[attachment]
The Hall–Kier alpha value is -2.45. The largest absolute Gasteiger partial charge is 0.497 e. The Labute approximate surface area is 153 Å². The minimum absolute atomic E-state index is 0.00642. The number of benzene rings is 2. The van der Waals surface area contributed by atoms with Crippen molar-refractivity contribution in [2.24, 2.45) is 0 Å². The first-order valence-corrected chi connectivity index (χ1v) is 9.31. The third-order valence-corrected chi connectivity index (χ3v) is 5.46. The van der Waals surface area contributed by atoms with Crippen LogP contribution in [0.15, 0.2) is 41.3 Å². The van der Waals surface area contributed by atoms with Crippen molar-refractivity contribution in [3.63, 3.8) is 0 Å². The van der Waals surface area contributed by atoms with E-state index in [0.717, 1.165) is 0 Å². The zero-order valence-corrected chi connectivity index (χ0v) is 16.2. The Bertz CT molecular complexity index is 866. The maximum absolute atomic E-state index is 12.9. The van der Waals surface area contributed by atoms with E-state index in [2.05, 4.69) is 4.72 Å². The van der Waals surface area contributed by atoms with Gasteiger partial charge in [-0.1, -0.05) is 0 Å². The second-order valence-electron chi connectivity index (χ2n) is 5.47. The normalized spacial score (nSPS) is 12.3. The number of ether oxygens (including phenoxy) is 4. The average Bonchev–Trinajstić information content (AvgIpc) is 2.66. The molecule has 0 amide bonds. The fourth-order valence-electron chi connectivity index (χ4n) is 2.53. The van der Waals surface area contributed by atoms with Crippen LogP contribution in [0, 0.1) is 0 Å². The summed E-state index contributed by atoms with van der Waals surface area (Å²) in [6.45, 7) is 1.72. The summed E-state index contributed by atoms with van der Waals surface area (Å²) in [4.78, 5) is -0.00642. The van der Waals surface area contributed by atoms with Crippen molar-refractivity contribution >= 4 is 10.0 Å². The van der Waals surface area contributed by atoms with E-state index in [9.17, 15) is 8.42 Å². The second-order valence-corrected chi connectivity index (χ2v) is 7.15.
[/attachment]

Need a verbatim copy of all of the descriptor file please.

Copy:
The Hall–Kier alpha value is -2.45. The largest absolute Gasteiger partial charge is 0.497 e. The Labute approximate surface area is 153 Å². The minimum absolute atomic E-state index is 0.00642. The number of benzene rings is 2. The van der Waals surface area contributed by atoms with Crippen molar-refractivity contribution in [2.24, 2.45) is 0 Å². The first-order valence-corrected chi connectivity index (χ1v) is 9.31. The third-order valence-corrected chi connectivity index (χ3v) is 5.46. The van der Waals surface area contributed by atoms with Crippen LogP contribution in [0.15, 0.2) is 41.3 Å². The van der Waals surface area contributed by atoms with Crippen molar-refractivity contribution in [3.63, 3.8) is 0 Å². The van der Waals surface area contributed by atoms with E-state index in [0.717, 1.165) is 0 Å². The zero-order valence-corrected chi connectivity index (χ0v) is 16.2. The Bertz CT molecular complexity index is 866. The maximum absolute atomic E-state index is 12.9. The van der Waals surface area contributed by atoms with E-state index in [2.05, 4.69) is 4.72 Å². The van der Waals surface area contributed by atoms with Gasteiger partial charge in [-0.1, -0.05) is 0 Å². The second-order valence-electron chi connectivity index (χ2n) is 5.47. The normalized spacial score (nSPS) is 12.3. The number of ether oxygens (including phenoxy) is 4. The average Bonchev–Trinajstić information content (AvgIpc) is 2.66. The molecule has 0 amide bonds. The fourth-order valence-electron chi connectivity index (χ4n) is 2.53. The van der Waals surface area contributed by atoms with Crippen LogP contribution in [0, 0.1) is 0 Å². The summed E-state index contributed by atoms with van der Waals surface area (Å²) in [6.45, 7) is 1.72. The summed E-state index contributed by atoms with van der Waals surface area (Å²) in [4.78, 5) is -0.00642. The van der Waals surface area contributed by atoms with Crippen molar-refractivity contribution >= 4 is 10.0 Å². The van der Waals surface area contributed by atoms with E-state index in [9.17, 15) is 8.42 Å². The second-order valence-corrected chi connectivity index (χ2v) is 7.15.